Golarz: The less powerful are not targets. They are a gift from God.

For some, the disabled provoke discomfort. So they are often avoided. They’re sometimes seen as so crippled, sometimes so loud, shake so uncontrollably or drool. Thus some turn away, stare from a distance, or most tragically, they laugh.

I was 11 years old, sitting at a high school football game with my father and 8-year-old brother Joe. It was quite hot. The home team took a time out. Immediately the water boy, who was disabled by a club foot, went running out with the water bottles. In his enthusiasm, he tripped and fell. The water bottles went everywhere.

From many you could hear laughter. The boy, unable to stand, struggled to gather the bottles. The laughter continued. Finally, he knelt on the ground, covered his face with his hands and wept. My dad and I looked down at my younger brother Joe. Tears were streaming down his face as he said, “That poor kid, that poor kid.” I will never forget that moment. Joe clearly could feel the pain and unbearable hurt of the young lad on that field. I was so very proud of him.

One of my high school teaching assignments was a class of special education students. What I found was that they had one commonality: They knew when they were being made fun of or laughed at, and it was one of their greatest fears.

It’s hard to explain to those who have not had long experience with such young people the pain that they feel when experiencing such humiliation. If you have not held one of these innocent children as they wept in your arms, asking the question, “Why?” then you have been spared one of life’s most profound pains. If you have had this experience, you never forget it.

As an elementary school teacher, I taught seventh grade and assisted as the building’s assistant principal. I worked with all manner of childhood transgressions. It wasn’t often that I had to deal with a child who was laughing at, intimidating, or hurting a disabled child. But it did happen. In those cases I developed an extensive set of treatment strategies for the offender.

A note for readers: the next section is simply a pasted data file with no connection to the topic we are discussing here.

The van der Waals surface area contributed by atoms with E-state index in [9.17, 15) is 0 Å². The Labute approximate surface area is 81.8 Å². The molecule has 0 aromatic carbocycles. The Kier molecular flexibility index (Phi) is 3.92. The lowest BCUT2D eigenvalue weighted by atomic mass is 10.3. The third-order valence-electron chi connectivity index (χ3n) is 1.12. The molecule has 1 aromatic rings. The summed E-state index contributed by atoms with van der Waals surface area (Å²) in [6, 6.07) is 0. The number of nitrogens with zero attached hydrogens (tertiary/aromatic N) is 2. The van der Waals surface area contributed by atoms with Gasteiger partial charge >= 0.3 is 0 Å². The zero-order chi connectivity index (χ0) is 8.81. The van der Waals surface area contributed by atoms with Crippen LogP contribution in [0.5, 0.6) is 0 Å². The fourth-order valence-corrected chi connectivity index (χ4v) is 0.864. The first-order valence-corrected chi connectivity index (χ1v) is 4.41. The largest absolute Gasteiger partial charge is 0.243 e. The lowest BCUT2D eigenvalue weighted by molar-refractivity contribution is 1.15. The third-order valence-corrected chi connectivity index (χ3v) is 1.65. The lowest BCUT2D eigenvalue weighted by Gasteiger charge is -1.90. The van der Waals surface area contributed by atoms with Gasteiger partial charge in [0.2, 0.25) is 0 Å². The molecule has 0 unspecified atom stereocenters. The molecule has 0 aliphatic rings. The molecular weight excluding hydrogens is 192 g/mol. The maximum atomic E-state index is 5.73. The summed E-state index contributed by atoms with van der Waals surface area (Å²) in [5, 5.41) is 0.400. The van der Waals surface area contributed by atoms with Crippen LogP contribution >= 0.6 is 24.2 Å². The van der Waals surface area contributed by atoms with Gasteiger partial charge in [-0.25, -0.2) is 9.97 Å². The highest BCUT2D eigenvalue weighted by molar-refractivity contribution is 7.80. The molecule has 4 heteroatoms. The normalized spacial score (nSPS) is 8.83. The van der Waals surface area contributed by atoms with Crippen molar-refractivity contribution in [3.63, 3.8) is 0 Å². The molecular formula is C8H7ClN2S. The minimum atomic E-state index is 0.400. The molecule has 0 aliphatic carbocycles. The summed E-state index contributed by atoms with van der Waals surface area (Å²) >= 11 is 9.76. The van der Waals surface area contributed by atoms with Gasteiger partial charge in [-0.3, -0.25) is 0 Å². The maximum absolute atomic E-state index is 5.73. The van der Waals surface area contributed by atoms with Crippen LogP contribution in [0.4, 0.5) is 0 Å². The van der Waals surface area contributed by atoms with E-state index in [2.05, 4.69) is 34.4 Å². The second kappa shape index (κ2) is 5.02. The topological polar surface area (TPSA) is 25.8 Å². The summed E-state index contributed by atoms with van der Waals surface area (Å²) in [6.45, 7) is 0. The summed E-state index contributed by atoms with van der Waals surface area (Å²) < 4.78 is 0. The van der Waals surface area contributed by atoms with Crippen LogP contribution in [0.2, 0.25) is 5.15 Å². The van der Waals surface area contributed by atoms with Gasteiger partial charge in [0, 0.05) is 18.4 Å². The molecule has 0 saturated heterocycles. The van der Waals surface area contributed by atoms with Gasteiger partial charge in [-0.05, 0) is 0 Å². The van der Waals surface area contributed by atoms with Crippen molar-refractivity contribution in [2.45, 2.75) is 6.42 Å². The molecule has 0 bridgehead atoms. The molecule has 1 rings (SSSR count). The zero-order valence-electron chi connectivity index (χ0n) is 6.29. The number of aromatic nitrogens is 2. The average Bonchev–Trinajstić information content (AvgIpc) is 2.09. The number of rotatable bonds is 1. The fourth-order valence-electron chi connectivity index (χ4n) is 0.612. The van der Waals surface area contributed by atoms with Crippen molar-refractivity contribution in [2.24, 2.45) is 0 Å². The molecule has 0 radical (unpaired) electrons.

Over a period of years, I had only one child that I couldn’t get to.

He frightened me. It was as if he had no conscience and actually enjoyed hurting the weak and vulnerable. I ultimately referred him to the county psychiatric team. Their report was frightening and painful. The psychological team was not sure that they could help him.

During my lifetime, I have occasionally encountered adults like this boy. They are accurately described in Scott Peck’s book "The People of the Lie." They enjoy hurting the vulnerable and innocent and, if they are charismatic, they encourage your participation. The disabled and less powerful are for them an easy mark. They see no value or beauty even in an innocent, smiling child confined to a wheelchair.

Those we call the disabled are actually a gift from God. If we approach them with sincerity, they will sense such and warmly respond. If you are open to them with kindness, they will move to you and allow you to share in their innocence, for it is in that innocence that they live their lives.

Like very young children, they are God’s clear example for us as to where we need to be. Therefore, when you are with them, remember the words of our Lord: “Let the little children come to me and do not hinder them, for the Kingdom of Heaven belongs to such as these.” Matthew 19:14

In final days, all of us may be given an understanding as to who really were the disabled — most likely we will find that it was not them, rather it was some of us.

Raymond Golarz has authored or co-authored 12 books. He has keynoted criminal justice or education conferences throughout the United States and Canada. His website is RayGolarz.com. He resides in Bloomington.

This article originally appeared on The Herald-Times: Columnist writes differently abled people an example of who we need to be